Querying Ethereum State with the Ethereum Data Warehouse
The Ethereum Data Warehouse (EDW) brings lots of new possibilities for blockchain data analysis. Its major and breakthrough feature is a detailed history of state and storage changes. It enables new types of queries that answer some basic questions in the simplest and most reliable way possible – by directly using variables of smart contracts. Let’s look at a few examples.
With the way that Ethereum storage is organized it is almost impossible to query storage directly. It is because memory locations are actually hashes of variable slots and keys. This is why so many rookies ask the same question over and over again: ‘How can I iterate over mappings (e.g. balanceOf of any ERC20 token)?’ and are so surprised to hear: ‘You cannot!’.
But you need it – so what are your options? Most people following advice similar to this suggestion https://stackoverflow.com/a/68863130, they build local databases or they use one of existing data providers like The Graph or Dune Analytics to query the history of events. If you are a blockchain data analyst you know this pattern well: “I want a history of state so I have to aggregate historical events to recreate smart contract values at a given point in time”.
This is equivalent to you logging in to your bank to check your balance but you only see the history of your transactions, not your balance. Of course you can go through all transactions and calculate your current balance, but is it really the most efficient and reliable way?
With EDW you can use the full history of events and calls in case you are actually interested in the history of ACTIONS but you also have a history of smart contract variables in case you need the history of STATE. This totally changes the approach to some typical problems as shown in the four examples below.
Problem 1 - What is the full list of token holders at a point in time?
- Analyze the contract code to fully understand its logic.
- Identify all types of events that can be used to identify new holders (typically it is enough to use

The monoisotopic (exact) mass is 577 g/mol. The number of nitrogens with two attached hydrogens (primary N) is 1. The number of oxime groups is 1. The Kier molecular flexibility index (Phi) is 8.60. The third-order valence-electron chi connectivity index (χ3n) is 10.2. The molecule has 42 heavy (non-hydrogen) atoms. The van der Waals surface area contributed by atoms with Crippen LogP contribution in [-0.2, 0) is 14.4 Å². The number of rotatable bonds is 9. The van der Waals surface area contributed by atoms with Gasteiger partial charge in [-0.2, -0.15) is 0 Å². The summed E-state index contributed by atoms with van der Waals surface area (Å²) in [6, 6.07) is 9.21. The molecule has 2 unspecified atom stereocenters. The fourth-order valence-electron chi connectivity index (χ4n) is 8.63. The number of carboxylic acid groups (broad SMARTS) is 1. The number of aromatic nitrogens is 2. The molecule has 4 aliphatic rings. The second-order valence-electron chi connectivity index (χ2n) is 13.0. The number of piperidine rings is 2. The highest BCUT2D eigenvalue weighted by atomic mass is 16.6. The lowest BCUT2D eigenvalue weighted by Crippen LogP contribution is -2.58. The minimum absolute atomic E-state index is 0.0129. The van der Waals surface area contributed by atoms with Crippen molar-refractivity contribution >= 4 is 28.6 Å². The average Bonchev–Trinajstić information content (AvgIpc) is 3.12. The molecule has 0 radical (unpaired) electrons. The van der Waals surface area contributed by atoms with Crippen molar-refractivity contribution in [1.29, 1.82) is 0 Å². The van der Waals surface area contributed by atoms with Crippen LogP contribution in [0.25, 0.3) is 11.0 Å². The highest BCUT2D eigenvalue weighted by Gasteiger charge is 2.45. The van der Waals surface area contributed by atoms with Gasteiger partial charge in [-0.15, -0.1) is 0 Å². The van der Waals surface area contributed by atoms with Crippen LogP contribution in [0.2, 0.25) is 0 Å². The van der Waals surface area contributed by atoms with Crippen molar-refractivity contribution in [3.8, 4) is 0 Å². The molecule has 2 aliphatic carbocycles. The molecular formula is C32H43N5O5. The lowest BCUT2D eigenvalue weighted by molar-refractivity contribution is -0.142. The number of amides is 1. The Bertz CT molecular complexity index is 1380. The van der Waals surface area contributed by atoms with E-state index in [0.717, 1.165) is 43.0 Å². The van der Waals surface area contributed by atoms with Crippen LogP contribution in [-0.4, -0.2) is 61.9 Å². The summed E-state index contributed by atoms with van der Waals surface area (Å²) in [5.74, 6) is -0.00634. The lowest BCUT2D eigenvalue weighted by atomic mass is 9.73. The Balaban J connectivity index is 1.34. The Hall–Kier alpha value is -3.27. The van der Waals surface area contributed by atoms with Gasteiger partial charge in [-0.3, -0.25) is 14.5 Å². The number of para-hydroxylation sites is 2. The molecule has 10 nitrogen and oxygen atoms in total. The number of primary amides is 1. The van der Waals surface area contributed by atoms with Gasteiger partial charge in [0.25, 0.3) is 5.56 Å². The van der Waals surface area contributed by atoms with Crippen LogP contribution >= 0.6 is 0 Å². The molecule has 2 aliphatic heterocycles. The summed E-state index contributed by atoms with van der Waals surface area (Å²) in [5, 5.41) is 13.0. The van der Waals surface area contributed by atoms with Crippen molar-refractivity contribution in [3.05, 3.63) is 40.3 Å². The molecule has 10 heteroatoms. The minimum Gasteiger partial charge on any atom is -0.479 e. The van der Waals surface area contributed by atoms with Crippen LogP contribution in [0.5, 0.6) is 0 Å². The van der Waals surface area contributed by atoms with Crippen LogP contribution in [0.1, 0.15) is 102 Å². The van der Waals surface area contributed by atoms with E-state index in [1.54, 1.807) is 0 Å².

Transferevents but for example WETH may emit a
Depositevent instead of
Transferso you have to use both of them).
- Make sure that new holders cannot be added without emitting any event (in such case you probably should also aggregate relevant internal calls).
- Select all identified events since the contract deployment and aggregate them to get a distinct list of holders.
- Identify the variable that acts as the register of token holders and their balances (typically
- Query all distinct keys used in this mapping.
A sample query to get the full list of holders of DAI would be:
select distinct substr(location, 3, 42) as holder from edw.raw.storage_diffs where contract = '0x6b175474e89094c44da98b954eedeac495271d0f' and location like '2[%' and status;
In the raw EDW layer we store memory locations as strings following the pattern:
slot is a memory slot used for storage,
key1 is an optional first mapping key,
field1 is an index of structure field or 0,
key2 is an optional second mapping key and
field2 is an optional index of structure field or 0.
For DAI the contract address is
0x6b17...d0f and the holders register is defined as:
mapping (address => uint) public balanceOf and it is stored in slot number
2. This means that in EDW relevant memory locations are for example